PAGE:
An important recurring image throughout Virgil’s Aeneid is that of the serpent, which appears both realistically and metaphorically. The serpent icon is a harbinger of death and a symbol of […]
Throughout The Aeneid, Virgil details the fated trajectory of Aeneas, who follows his preordained path from the ashy ruins of destroyed Troy to the high ramparts of incipient Rome. In […]
Virgil borrows many stories and themes from the Homeric epics and revises them for the Roman tradition in the Aeneid. Aeneas’ journey in search of the Latium shores parallels Odysseus’ […]
In the government of any civilization, virtue is not only a preferable characteristic of the ruler or rulers, but a necessary one. Of the virtues, perhaps the two most intrinsically […]
The Aeneid by the Roman author Virgil is an epic poem that tells the tale of the Trojan prince Aeneas’ journey to Italy and the eventual founding of Rome following […]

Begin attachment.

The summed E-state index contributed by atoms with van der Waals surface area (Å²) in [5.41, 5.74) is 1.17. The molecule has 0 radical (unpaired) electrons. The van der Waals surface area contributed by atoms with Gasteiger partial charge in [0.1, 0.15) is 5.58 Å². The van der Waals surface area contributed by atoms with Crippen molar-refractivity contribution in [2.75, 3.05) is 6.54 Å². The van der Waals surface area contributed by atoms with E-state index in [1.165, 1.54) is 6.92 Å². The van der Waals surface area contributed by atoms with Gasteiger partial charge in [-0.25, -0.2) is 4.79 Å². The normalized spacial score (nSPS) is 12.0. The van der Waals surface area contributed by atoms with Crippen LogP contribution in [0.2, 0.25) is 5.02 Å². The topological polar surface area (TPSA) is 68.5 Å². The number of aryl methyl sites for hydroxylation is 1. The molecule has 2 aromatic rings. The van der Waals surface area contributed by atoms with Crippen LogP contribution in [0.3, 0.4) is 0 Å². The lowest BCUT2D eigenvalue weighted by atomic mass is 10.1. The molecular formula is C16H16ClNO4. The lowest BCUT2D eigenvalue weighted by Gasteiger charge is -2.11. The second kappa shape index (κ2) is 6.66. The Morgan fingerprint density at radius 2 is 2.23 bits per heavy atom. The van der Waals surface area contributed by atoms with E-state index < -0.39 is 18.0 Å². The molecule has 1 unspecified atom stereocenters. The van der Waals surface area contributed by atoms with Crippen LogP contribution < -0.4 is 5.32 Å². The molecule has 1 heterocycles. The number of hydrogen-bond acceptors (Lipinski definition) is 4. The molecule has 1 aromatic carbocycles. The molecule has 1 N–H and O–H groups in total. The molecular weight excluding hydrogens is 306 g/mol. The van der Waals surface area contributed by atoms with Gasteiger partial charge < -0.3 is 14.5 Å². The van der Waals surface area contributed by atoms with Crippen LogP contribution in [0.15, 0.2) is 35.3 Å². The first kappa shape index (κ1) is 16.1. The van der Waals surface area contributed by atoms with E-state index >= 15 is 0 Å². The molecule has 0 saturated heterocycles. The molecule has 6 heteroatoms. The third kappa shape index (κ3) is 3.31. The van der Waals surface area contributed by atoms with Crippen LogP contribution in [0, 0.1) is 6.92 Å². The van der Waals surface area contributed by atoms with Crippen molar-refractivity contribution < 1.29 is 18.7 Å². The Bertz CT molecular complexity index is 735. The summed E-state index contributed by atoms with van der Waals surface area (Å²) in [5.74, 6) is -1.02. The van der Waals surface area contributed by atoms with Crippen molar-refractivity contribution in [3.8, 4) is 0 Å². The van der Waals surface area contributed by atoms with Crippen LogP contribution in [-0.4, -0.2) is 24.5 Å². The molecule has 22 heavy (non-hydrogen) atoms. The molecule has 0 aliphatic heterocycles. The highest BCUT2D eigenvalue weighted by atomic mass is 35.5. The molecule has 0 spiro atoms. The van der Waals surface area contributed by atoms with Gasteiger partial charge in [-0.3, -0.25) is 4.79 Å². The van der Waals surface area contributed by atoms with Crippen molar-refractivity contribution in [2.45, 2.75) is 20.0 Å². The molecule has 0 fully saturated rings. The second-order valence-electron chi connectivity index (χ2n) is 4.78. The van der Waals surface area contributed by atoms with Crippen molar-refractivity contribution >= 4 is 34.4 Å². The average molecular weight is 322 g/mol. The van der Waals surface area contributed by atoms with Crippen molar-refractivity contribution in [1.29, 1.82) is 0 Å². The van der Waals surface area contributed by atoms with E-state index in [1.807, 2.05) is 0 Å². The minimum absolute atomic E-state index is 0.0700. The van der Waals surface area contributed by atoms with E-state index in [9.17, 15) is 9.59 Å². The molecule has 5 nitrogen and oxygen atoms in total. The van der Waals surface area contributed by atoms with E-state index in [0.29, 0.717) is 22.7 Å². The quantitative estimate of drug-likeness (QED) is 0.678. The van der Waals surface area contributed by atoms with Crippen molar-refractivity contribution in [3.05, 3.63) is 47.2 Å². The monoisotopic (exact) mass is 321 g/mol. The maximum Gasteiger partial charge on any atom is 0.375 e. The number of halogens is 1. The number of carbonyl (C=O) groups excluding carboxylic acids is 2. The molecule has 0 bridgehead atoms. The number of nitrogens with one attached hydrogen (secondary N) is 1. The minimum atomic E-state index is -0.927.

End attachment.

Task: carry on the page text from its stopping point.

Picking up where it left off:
“Hell hath no fury like a woman scorned.” This popular saying, paraphrased from William Congreve’s The Mourning Bride, was written nearly 1600 years after Vergil’s Aeneid. Even so, the quote […]
In lines 2.730-2.742 of Virgil’s Aeneid Aeneas is describing the terror that hefelt when he finally realized that Troy was falling to the Greeks. In these ten linesVirgil uses careful […]
Euryalus’s mother always stood out among the others. She left the other mothers behind to stay with her son while most of the women decided to live in Sicily instead […]
“One of the best works of Paulo Coelho, The Alchemist is not only philosophy, it is good philosophy. It tells us that life is not about the consequences, but about […]
While sleeping near a sycamore tree in the sacristy of an abandoned church, Santiago, a shepherd boy from Andalusia, has a recurring dream about a child who tells him that […]